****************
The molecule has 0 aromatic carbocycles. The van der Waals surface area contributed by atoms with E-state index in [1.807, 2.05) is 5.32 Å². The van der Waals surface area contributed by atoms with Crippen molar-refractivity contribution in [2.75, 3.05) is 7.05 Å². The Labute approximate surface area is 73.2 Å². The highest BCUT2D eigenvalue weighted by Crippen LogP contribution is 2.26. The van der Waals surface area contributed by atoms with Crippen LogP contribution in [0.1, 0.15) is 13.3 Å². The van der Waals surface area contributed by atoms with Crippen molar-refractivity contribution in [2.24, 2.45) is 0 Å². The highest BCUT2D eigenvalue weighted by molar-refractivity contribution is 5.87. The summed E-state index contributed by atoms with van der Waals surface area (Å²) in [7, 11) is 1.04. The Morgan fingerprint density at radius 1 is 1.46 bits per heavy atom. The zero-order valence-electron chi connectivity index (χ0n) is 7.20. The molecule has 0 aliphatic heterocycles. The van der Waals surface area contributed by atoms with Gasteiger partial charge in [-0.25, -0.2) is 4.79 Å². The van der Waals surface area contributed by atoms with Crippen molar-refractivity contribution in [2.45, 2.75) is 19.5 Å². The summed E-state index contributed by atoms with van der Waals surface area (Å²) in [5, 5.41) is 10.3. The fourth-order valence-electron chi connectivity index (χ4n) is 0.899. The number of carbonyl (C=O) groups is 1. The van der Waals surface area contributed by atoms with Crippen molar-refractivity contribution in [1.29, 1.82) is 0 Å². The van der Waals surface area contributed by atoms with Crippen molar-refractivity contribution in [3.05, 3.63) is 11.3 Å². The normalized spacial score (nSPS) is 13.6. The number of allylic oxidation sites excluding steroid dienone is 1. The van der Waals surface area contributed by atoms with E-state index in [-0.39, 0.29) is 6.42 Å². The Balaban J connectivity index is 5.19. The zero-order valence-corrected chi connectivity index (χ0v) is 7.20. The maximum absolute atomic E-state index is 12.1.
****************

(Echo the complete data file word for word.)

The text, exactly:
The molecule has 0 aromatic carbocycles. The van der Waals surface area contributed by atoms with E-state index in [1.807, 2.05) is 5.32 Å². The van der Waals surface area contributed by atoms with Crippen molar-refractivity contribution in [2.75, 3.05) is 7.05 Å². The Labute approximate surface area is 73.2 Å². The highest BCUT2D eigenvalue weighted by Crippen LogP contribution is 2.26. The van der Waals surface area contributed by atoms with Crippen LogP contribution in [0.1, 0.15) is 13.3 Å². The van der Waals surface area contributed by atoms with Crippen molar-refractivity contribution in [2.24, 2.45) is 0 Å². The highest BCUT2D eigenvalue weighted by molar-refractivity contribution is 5.87. The summed E-state index contributed by atoms with van der Waals surface area (Å²) in [7, 11) is 1.04. The Morgan fingerprint density at radius 1 is 1.46 bits per heavy atom. The zero-order valence-electron chi connectivity index (χ0n) is 7.20. The molecule has 0 aliphatic heterocycles. The van der Waals surface area contributed by atoms with Gasteiger partial charge in [-0.25, -0.2) is 4.79 Å². The van der Waals surface area contributed by atoms with Crippen molar-refractivity contribution in [2.45, 2.75) is 19.5 Å². The summed E-state index contributed by atoms with van der Waals surface area (Å²) in [5, 5.41) is 10.3. The fourth-order valence-electron chi connectivity index (χ4n) is 0.899. The number of carbonyl (C=O) groups is 1. The van der Waals surface area contributed by atoms with Crippen molar-refractivity contribution in [1.29, 1.82) is 0 Å². The van der Waals surface area contributed by atoms with Crippen molar-refractivity contribution in [3.05, 3.63) is 11.3 Å². The normalized spacial score (nSPS) is 13.6. The number of allylic oxidation sites excluding steroid dienone is 1. The van der Waals surface area contributed by atoms with E-state index in [-0.39, 0.29) is 6.42 Å². The Balaban J connectivity index is 5.19. The zero-order valence-corrected chi connectivity index (χ0v) is 7.20. The maximum absolute atomic E-state index is 12.1.